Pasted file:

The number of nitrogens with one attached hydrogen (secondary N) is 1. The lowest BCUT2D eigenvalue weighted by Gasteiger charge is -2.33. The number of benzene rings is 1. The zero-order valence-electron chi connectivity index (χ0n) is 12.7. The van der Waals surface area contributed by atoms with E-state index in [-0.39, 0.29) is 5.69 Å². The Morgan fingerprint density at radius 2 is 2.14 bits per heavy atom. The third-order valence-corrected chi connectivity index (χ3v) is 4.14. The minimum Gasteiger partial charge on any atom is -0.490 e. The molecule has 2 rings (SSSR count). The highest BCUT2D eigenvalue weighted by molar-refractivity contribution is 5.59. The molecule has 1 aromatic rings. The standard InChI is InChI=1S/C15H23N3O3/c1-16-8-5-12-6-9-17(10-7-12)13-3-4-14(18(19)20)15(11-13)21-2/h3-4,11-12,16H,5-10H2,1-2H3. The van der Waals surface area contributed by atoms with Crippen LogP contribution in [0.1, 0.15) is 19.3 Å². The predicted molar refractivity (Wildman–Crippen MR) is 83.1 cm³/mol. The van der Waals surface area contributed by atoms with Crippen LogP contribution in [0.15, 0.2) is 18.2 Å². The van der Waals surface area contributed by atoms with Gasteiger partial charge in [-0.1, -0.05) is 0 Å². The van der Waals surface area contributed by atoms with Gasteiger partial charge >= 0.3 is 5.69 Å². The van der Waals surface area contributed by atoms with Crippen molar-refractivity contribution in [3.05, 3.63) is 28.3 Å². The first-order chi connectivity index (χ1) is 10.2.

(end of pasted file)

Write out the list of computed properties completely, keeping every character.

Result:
The number of nitrogens with one attached hydrogen (secondary N) is 1. The lowest BCUT2D eigenvalue weighted by Gasteiger charge is -2.33. The number of benzene rings is 1. The zero-order valence-electron chi connectivity index (χ0n) is 12.7. The van der Waals surface area contributed by atoms with E-state index in [-0.39, 0.29) is 5.69 Å². The Morgan fingerprint density at radius 2 is 2.14 bits per heavy atom. The third-order valence-corrected chi connectivity index (χ3v) is 4.14. The minimum Gasteiger partial charge on any atom is -0.490 e. The molecule has 2 rings (SSSR count). The highest BCUT2D eigenvalue weighted by molar-refractivity contribution is 5.59. The molecule has 1 aromatic rings. The standard InChI is InChI=1S/C15H23N3O3/c1-16-8-5-12-6-9-17(10-7-12)13-3-4-14(18(19)20)15(11-13)21-2/h3-4,11-12,16H,5-10H2,1-2H3. The van der Waals surface area contributed by atoms with Crippen LogP contribution in [0.1, 0.15) is 19.3 Å². The predicted molar refractivity (Wildman–Crippen MR) is 83.1 cm³/mol. The van der Waals surface area contributed by atoms with Crippen LogP contribution in [0.15, 0.2) is 18.2 Å². The van der Waals surface area contributed by atoms with Gasteiger partial charge in [-0.1, -0.05) is 0 Å². The van der Waals surface area contributed by atoms with Gasteiger partial charge >= 0.3 is 5.69 Å². The van der Waals surface area contributed by atoms with Crippen molar-refractivity contribution in [3.05, 3.63) is 28.3 Å². The first-order chi connectivity index (χ1) is 10.2.